Using collaborative decision-making software, deans from the university’s various colleges prioritized Path to Prominence objectives in the context of fundraising — along with several other criteria related to the viability of the donor base. With these priorities, the development organization identified and then rigorously prioritized initiatives they could pursue for fundraising. The goal was to more than double the amount of money that the university was bringing in from donations, but to do it in a way that would directly align to Path to Prominence — versus simply raising money because it was available. The result was that the development organization became much more effective at determining where to spend time raising money toward initiatives that would directly support the university’s strategic plan.
 
Decision Lens was then introduced to the Department of Facilities and Auxiliary Services, which manages portfolios such as the university’s capital maintenance.  Decision Lens is Web-based software equipped with wireless voter keypads for either remote or meeting-room decision-making. The software uses Adobe Flash on the browser to deliver a dynamic Web 2.0 decision-making experience without requiring any downloads.

Facilities received requests from all over the University for capital improvements, but with a limited budget the department lacked a coherent way of engaging decision-makers in a discussion about which capital improvements were most critical. 

The next step was to engage the team to facilitate the process of developing criteria around Path to Prominence goals, and then evaluate capital improvement initiatives again based on their importance in supporting those goals. The team ran budget allocation models with Decision Lens, enabling the university to not only meet the highest priority capital improvement projects, but also to optimize lower priority projects that could be addressed with available budget.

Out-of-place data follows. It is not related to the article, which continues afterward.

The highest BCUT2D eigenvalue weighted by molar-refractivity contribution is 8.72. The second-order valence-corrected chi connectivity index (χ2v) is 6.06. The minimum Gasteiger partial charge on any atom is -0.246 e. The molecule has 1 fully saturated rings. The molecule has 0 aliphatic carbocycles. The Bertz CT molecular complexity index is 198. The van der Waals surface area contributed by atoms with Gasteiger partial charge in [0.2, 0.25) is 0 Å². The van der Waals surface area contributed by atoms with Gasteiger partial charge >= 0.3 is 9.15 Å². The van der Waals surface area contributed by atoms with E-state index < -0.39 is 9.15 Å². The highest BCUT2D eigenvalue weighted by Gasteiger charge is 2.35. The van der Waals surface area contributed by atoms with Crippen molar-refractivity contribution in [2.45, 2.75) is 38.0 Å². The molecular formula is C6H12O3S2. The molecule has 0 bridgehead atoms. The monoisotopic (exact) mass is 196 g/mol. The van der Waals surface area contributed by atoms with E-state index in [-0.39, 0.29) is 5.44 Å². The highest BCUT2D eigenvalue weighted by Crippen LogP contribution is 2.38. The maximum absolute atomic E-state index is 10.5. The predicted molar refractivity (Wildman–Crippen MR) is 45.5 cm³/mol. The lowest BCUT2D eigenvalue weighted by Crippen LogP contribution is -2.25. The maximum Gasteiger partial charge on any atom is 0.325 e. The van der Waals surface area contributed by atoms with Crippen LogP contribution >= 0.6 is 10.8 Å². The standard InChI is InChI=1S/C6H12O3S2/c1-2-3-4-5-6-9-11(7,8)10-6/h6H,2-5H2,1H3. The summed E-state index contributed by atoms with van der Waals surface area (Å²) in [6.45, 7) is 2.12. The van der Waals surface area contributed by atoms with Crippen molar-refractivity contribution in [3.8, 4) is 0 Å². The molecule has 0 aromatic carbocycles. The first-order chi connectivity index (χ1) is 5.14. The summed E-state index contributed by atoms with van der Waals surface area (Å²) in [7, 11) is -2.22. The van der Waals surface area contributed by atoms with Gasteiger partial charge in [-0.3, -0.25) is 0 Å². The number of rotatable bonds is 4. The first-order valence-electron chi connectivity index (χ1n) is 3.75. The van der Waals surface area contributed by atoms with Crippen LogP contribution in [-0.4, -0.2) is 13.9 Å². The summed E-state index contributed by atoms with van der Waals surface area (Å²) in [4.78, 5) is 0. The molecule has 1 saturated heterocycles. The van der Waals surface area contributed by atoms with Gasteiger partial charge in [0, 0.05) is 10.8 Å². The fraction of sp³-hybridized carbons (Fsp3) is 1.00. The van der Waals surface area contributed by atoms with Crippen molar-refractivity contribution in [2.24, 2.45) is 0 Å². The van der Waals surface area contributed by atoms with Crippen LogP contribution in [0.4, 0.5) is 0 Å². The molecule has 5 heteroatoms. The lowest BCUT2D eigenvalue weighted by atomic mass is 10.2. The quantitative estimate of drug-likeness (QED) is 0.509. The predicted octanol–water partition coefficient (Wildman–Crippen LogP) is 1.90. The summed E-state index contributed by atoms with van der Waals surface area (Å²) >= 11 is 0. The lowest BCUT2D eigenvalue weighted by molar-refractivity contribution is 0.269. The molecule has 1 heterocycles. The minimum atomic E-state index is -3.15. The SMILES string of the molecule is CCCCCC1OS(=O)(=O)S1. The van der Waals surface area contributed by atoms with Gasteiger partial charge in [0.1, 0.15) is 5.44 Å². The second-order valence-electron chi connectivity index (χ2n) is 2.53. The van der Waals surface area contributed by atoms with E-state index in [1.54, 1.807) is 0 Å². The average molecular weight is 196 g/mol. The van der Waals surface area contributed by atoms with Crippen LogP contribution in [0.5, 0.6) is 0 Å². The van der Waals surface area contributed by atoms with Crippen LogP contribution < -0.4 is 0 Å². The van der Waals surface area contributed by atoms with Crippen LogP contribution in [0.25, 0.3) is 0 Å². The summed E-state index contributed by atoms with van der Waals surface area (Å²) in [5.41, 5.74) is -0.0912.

At the College of Arts and Sciences, a top priority was to engage various educational programs in a dialog about the faculty hiring requests that were most important to support the Path to Prominence goals. Using Decision Lens, the management team in the College of Arts and Sciences prioritized criteria and evaluated position requests to determine which were most important in aligning activities with these goals.
 
The change occurring at the university is a work in progress, but leadership has been proactive in capturing more key activities in the university and aligning them to the strategic plan. Executives now are preparing to use the software in other departments to ensure that resource allocation decisions are aligned with Path to Prominence goals.

Lessons Learned

Like many other institutions of higher education, the University of Delaware understands the need to put a rigorous budgeting process in place. Collaborative decision-making software is a key to establishing that process. It ensures that everyone's voice is heard equally, creating a system that saves time and reduces aggravation — while making the best possible use of limited financial resources. 

Two fundamental considerations will help your organization make the best use of this technology: 

  • Make sure that stakeholders are evaluating priorities for an overall organizational mission, rather than department by department. This requires a firm hand in developing that overall mission before starting on resource allocation. 
  • Understand that your best results may come from allowing a facilitator into your discussions, to help create dispassionate comparisons among stakeholder priorities.


The University of Delaware’s story isn’t unique. Other higher education institutions — including Penn State — also are using collaborative decision-making software. Penn State uses the technology in an IT organization of approximately 2,000 employees. Prioritizing IT resources at Penn State requires evaluation of 400 separate projects and is a complex process, made considerably simpler with collaborative decision-making software.

In the environment of higher education, the amount of time spent as a community making the most mundane decisions is unbelievable. If we can speed up the decision-making process through a methodology, we save an enormous amount of time. Turning to modern technological advances is the best way to streamline that process while ensuring that the voice of each individual stakeholder is heard and considered.